The next big story after the Industrial Revolution is going to be the rising clout of India and China in the global arena, according to Lawrence Summers, Director of the White House National Economic Council.
Delivering the key-note address at the 2-day fourth World BPO-ITO Forum conclave at Jersey City, he said the world dynamics had changed drastically in the past 30 years.
He said at least during the Industrial Revolution one could perceive a substantial change in a lifetime. Whereas, now going by the current growth rate of 9 per cent, businesses can see drastic changes in people's living standards within a short span of a decade or so.
This is unprecedented economic progress on a scale never seen before that brings staggering potential and opportunities, Summers said at the conclave themed "Flattening the world: the economic, political and technical impact on global economy".
Taking a lesson from history, it does come with its own share of challenges and consequences, he said, extending a note of caution.
"So the challenge of our times is to enjoy the fruits while at the same time balancing the risks and conflicts emerging out of this rapid change."
Focusing on outsourcing which is dependent on the location of skills around the world, Summers said, "Conservative estimates of it being a threat to our progress is a prescription for a more contentious and less prosperous world."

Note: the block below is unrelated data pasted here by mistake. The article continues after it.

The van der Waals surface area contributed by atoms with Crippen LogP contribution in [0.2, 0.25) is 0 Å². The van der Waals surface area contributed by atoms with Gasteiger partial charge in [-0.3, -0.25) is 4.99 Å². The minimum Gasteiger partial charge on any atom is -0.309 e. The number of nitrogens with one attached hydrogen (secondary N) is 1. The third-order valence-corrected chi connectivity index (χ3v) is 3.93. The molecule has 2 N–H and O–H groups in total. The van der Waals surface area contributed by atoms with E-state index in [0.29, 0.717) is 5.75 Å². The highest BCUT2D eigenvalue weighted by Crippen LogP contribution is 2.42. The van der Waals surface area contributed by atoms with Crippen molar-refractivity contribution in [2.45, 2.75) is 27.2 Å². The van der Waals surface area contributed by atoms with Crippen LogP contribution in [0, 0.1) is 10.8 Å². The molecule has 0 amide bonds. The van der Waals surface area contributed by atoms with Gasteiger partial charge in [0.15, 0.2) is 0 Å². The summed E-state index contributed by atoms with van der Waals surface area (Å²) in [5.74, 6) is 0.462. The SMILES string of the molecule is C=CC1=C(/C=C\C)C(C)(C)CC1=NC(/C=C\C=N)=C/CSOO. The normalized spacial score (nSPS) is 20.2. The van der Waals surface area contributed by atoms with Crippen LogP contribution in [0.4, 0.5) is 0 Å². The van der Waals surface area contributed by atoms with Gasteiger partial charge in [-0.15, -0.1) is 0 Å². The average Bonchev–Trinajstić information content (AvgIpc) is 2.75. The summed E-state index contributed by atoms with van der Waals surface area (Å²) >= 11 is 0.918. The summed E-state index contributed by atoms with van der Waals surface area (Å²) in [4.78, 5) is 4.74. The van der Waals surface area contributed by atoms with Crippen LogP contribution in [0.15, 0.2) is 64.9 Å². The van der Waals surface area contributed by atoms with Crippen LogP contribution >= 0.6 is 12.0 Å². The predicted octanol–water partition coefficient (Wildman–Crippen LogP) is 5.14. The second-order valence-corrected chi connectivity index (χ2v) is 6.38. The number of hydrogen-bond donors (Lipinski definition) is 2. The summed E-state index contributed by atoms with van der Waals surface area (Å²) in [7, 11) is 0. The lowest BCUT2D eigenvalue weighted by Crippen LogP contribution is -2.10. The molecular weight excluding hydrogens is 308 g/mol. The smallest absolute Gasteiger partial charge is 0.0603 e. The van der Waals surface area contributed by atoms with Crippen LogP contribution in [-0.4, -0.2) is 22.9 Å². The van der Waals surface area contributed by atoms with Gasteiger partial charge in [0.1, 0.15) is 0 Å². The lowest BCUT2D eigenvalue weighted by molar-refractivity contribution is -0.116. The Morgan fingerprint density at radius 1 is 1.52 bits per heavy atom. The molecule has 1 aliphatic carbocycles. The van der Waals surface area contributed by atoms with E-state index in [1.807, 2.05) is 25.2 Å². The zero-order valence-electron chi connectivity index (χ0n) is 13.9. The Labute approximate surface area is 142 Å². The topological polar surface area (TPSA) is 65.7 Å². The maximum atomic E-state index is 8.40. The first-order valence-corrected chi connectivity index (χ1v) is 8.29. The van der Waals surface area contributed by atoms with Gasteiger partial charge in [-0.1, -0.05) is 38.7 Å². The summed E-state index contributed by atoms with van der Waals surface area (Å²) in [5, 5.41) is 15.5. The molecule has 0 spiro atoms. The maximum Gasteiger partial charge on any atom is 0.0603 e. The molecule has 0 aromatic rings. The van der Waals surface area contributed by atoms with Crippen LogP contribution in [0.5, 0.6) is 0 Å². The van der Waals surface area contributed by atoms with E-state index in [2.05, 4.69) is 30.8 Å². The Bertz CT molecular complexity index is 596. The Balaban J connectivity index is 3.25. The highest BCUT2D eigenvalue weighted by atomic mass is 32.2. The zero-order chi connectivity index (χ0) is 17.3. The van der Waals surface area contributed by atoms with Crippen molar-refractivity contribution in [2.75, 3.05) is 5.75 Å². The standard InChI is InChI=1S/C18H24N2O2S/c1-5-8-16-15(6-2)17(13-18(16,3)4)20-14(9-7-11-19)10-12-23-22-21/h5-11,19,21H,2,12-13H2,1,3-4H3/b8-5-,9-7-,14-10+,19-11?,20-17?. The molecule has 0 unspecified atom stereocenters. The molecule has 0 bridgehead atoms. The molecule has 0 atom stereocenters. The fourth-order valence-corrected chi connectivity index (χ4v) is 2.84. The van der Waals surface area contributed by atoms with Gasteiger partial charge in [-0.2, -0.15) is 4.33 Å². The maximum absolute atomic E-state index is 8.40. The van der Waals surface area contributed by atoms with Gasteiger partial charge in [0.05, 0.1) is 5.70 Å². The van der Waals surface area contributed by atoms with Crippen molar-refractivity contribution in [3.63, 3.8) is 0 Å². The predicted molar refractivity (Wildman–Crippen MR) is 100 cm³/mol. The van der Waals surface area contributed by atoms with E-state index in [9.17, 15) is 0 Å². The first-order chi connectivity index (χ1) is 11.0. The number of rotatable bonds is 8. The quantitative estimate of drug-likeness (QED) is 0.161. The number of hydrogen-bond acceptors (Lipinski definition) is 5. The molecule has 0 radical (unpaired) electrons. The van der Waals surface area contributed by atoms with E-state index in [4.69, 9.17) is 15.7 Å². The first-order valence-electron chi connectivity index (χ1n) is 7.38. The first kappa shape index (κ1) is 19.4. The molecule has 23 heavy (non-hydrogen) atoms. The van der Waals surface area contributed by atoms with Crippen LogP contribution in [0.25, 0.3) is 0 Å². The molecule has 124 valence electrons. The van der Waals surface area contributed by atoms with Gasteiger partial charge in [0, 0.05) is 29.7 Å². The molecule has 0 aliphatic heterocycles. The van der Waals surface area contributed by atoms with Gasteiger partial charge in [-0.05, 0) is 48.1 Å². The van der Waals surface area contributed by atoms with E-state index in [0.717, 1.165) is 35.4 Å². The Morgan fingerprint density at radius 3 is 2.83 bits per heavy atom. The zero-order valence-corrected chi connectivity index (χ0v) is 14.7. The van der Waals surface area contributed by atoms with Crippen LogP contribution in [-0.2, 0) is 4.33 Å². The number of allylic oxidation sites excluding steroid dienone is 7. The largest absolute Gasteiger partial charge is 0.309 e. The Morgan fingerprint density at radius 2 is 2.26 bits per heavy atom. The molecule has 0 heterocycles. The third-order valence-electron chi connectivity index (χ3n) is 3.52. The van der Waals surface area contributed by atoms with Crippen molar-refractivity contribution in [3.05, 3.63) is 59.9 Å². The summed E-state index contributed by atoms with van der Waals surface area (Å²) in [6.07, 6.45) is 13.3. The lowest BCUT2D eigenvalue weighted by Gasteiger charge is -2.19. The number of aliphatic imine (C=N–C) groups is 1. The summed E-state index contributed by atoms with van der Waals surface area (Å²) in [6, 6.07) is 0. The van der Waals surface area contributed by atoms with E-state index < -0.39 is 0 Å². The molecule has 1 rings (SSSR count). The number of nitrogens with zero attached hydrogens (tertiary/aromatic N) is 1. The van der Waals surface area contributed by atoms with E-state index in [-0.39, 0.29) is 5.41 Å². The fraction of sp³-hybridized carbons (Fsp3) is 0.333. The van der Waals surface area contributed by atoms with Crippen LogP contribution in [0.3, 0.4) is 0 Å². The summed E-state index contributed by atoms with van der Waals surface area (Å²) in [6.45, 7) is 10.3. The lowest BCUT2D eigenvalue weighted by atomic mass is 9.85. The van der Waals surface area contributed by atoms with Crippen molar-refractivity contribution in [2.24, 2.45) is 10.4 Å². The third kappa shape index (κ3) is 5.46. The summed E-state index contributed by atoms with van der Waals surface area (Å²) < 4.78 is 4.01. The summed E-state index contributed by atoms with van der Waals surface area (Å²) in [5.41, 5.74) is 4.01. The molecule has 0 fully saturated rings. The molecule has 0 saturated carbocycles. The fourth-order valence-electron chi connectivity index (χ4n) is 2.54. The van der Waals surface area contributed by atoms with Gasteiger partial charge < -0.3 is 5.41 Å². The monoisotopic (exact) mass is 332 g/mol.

During the Industrial Revolution there were critics that prophesised that machines would mean fewer jobs but they were proved wrong in the long run, he said.
To seek to "wall off" the prospect of off shoring is to deny the US business houses the right to participate in the ongoing economic revolution, he added.
Taking a look inwards, Summers stated that US needed to create a level-playing field and strengthen the educational system to deal with technological advances. He proposed this through accountability and encouraging innovation through research.
Summers said that US has a huge stake in scientific enterprise to innovate cutting edge technology as it has done in the past by being incubators of Google, Facebook, IBM, Apple and Amazon to name a few.
But, he said